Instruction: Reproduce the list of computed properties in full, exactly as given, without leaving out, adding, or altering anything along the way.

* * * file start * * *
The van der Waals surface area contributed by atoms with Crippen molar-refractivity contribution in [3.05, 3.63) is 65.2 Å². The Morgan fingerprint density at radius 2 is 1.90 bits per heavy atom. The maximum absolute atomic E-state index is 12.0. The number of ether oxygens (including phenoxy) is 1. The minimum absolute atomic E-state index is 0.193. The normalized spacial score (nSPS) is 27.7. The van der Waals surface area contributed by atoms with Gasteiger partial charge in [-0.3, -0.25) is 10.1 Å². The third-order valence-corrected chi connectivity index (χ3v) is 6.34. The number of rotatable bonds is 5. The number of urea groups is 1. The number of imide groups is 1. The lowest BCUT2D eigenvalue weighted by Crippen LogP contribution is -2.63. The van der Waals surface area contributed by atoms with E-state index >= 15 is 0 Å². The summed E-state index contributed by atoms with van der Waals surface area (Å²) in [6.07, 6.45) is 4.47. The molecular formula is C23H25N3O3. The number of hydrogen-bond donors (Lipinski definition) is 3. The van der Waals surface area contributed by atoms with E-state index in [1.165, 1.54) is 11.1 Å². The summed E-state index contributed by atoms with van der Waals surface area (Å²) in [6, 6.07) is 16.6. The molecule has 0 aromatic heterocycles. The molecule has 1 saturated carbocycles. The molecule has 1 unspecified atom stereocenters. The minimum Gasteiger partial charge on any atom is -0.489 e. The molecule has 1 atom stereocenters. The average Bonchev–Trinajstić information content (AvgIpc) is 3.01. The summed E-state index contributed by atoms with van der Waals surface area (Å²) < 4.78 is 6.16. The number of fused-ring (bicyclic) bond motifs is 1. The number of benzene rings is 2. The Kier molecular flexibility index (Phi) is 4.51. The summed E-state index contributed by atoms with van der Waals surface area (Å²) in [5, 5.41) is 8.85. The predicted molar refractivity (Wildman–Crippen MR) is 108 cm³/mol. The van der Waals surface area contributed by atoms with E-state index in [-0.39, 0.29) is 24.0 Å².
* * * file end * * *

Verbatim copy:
The van der Waals surface area contributed by atoms with Crippen molar-refractivity contribution in [3.05, 3.63) is 65.2 Å². The Morgan fingerprint density at radius 2 is 1.90 bits per heavy atom. The maximum absolute atomic E-state index is 12.0. The number of ether oxygens (including phenoxy) is 1. The minimum absolute atomic E-state index is 0.193. The normalized spacial score (nSPS) is 27.7. The van der Waals surface area contributed by atoms with Gasteiger partial charge in [-0.3, -0.25) is 10.1 Å². The third-order valence-corrected chi connectivity index (χ3v) is 6.34. The number of rotatable bonds is 5. The number of urea groups is 1. The number of imide groups is 1. The lowest BCUT2D eigenvalue weighted by Crippen LogP contribution is -2.63. The van der Waals surface area contributed by atoms with E-state index >= 15 is 0 Å². The summed E-state index contributed by atoms with van der Waals surface area (Å²) in [6.07, 6.45) is 4.47. The molecular formula is C23H25N3O3. The number of hydrogen-bond donors (Lipinski definition) is 3. The van der Waals surface area contributed by atoms with E-state index in [1.165, 1.54) is 11.1 Å². The summed E-state index contributed by atoms with van der Waals surface area (Å²) in [6, 6.07) is 16.6. The molecule has 0 aromatic heterocycles. The molecule has 1 saturated carbocycles. The molecule has 1 unspecified atom stereocenters. The minimum Gasteiger partial charge on any atom is -0.489 e. The molecule has 1 atom stereocenters. The average Bonchev–Trinajstić information content (AvgIpc) is 3.01. The summed E-state index contributed by atoms with van der Waals surface area (Å²) < 4.78 is 6.16. The number of fused-ring (bicyclic) bond motifs is 1. The number of benzene rings is 2. The Kier molecular flexibility index (Phi) is 4.51. The summed E-state index contributed by atoms with van der Waals surface area (Å²) in [5, 5.41) is 8.85. The predicted molar refractivity (Wildman–Crippen MR) is 108 cm³/mol. The van der Waals surface area contributed by atoms with E-state index in [-0.39, 0.29) is 24.0 Å².